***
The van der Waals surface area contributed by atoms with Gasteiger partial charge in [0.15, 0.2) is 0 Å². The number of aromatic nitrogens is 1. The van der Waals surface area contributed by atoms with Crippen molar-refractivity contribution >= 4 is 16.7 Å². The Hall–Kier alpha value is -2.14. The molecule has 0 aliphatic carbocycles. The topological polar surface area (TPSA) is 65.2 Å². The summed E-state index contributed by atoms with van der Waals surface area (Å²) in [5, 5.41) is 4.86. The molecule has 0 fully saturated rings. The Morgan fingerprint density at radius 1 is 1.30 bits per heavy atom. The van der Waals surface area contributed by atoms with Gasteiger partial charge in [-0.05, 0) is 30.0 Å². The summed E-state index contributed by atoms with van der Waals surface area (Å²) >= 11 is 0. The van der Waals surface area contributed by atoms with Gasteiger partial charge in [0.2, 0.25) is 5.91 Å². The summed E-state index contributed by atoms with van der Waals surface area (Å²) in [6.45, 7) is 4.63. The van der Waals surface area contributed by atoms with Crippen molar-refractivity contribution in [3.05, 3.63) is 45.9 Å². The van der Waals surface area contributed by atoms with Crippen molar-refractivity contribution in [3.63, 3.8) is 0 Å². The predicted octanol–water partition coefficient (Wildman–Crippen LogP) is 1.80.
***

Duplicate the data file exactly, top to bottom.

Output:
The van der Waals surface area contributed by atoms with Gasteiger partial charge in [0.15, 0.2) is 0 Å². The number of aromatic nitrogens is 1. The van der Waals surface area contributed by atoms with Crippen molar-refractivity contribution >= 4 is 16.7 Å². The Hall–Kier alpha value is -2.14. The molecule has 0 aliphatic carbocycles. The topological polar surface area (TPSA) is 65.2 Å². The summed E-state index contributed by atoms with van der Waals surface area (Å²) in [5, 5.41) is 4.86. The molecule has 0 fully saturated rings. The Morgan fingerprint density at radius 1 is 1.30 bits per heavy atom. The van der Waals surface area contributed by atoms with Gasteiger partial charge in [-0.05, 0) is 30.0 Å². The summed E-state index contributed by atoms with van der Waals surface area (Å²) >= 11 is 0. The van der Waals surface area contributed by atoms with Gasteiger partial charge in [0.2, 0.25) is 5.91 Å². The summed E-state index contributed by atoms with van der Waals surface area (Å²) in [6.45, 7) is 4.63. The van der Waals surface area contributed by atoms with Crippen molar-refractivity contribution in [3.05, 3.63) is 45.9 Å². The van der Waals surface area contributed by atoms with Crippen molar-refractivity contribution in [3.63, 3.8) is 0 Å². The predicted octanol–water partition coefficient (Wildman–Crippen LogP) is 1.80.